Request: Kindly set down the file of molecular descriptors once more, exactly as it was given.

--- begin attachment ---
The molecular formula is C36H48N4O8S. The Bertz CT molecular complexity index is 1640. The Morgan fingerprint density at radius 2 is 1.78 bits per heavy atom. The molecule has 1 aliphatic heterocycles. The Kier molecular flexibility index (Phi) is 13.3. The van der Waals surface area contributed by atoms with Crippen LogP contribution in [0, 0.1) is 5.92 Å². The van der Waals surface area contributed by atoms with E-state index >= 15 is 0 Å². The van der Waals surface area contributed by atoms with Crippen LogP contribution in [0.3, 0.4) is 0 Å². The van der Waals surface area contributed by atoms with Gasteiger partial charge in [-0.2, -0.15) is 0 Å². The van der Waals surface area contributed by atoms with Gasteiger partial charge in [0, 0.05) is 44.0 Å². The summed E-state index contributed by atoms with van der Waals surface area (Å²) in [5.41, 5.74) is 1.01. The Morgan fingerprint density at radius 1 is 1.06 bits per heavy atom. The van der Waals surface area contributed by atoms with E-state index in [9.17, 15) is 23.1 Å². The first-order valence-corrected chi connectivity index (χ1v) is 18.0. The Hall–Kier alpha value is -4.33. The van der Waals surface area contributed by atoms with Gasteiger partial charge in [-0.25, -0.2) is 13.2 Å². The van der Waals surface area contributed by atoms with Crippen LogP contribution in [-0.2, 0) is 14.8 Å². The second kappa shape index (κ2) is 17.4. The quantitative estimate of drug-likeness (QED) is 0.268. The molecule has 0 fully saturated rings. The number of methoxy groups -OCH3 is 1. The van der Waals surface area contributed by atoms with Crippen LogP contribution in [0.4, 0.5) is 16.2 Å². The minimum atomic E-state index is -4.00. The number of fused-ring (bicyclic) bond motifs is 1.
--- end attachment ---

The molecular formula is C36H48N4O8S. The Bertz CT molecular complexity index is 1640. The Morgan fingerprint density at radius 2 is 1.78 bits per heavy atom. The molecule has 1 aliphatic heterocycles. The Kier molecular flexibility index (Phi) is 13.3. The van der Waals surface area contributed by atoms with Crippen LogP contribution in [0, 0.1) is 5.92 Å². The van der Waals surface area contributed by atoms with E-state index >= 15 is 0 Å². The van der Waals surface area contributed by atoms with Crippen LogP contribution in [0.3, 0.4) is 0 Å². The van der Waals surface area contributed by atoms with Gasteiger partial charge in [-0.2, -0.15) is 0 Å². The van der Waals surface area contributed by atoms with Gasteiger partial charge in [0, 0.05) is 44.0 Å². The summed E-state index contributed by atoms with van der Waals surface area (Å²) in [5.41, 5.74) is 1.01. The Morgan fingerprint density at radius 1 is 1.06 bits per heavy atom. The van der Waals surface area contributed by atoms with E-state index in [9.17, 15) is 23.1 Å². The first-order valence-corrected chi connectivity index (χ1v) is 18.0. The Hall–Kier alpha value is -4.33. The van der Waals surface area contributed by atoms with Gasteiger partial charge in [-0.25, -0.2) is 13.2 Å². The van der Waals surface area contributed by atoms with Crippen LogP contribution in [-0.2, 0) is 14.8 Å². The second kappa shape index (κ2) is 17.4. The quantitative estimate of drug-likeness (QED) is 0.268. The molecule has 0 fully saturated rings. The number of methoxy groups -OCH3 is 1. The van der Waals surface area contributed by atoms with Crippen LogP contribution in [0.4, 0.5) is 16.2 Å². The minimum atomic E-state index is -4.00. The number of fused-ring (bicyclic) bond motifs is 1.